Three years ago, Ashishkumar Chauhan, the CEO of the Bombay Stock Exchange, had tweeted: “BSE has become the fastest exchange in the world with a median response time of 6 micro seconds.” This lightning speed was achieved thanks to a platform that was built by Red Hat, an American company that provides open-source software products.
In a case study later, Chauhan acknowledged: “Red Hat is now our backbone. Our business cannot run if Red Hat is not there.”
With IBM’s $33.4 billion purchase of Red Hat, in what is touted to be one of the biggest software deals of all time, executives such as Chauhan and their top tech teams can anticipate many new propositions as IBM’s software and services prowess now backs Red Hat’s free and popular Linux operating system distribution around which it offers commercial services.
In addition to the BSE, Red Hat has a formidable list of customers in India, including the National Stock Exchange, Indian Railways, Unique ID Authority of India, State Bank of India and Life Insurance Corporation of India.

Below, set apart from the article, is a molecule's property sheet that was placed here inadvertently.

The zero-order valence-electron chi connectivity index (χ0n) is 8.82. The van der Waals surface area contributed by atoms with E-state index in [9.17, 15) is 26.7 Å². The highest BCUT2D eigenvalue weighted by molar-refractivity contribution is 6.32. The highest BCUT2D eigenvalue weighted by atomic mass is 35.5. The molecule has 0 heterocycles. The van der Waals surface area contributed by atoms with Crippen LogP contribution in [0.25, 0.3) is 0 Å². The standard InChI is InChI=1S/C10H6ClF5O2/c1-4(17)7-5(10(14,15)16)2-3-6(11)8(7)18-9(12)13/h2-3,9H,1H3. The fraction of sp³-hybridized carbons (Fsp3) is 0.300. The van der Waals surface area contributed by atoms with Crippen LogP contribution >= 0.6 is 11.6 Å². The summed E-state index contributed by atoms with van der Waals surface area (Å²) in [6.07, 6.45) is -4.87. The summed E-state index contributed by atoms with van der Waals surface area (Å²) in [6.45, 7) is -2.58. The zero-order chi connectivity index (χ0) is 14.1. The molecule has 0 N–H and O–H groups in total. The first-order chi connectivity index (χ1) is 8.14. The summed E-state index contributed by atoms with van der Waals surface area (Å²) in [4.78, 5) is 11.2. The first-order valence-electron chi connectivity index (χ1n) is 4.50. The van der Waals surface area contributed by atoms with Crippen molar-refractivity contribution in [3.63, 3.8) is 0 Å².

“This acquisition will give IBM additional ammunition in the hybrid cloud market,” says Santhosh Rao, senior director analyst at Gartner Advisory and Research. “It will also help them include Red Hat in large solution-selling opportunities involving x86 platforms alongside AIX and Power Systems.”
What the combination might also do, is “act as a ramp” that can potentially help accelerate the move to the public cloud for Indian firms. ‘Hybrid’ clouds are a combination of a company’s private internal network of computers and storage, and ‘public’ or external networks of servers and storage provided by vendors such as Amazon Web Services.
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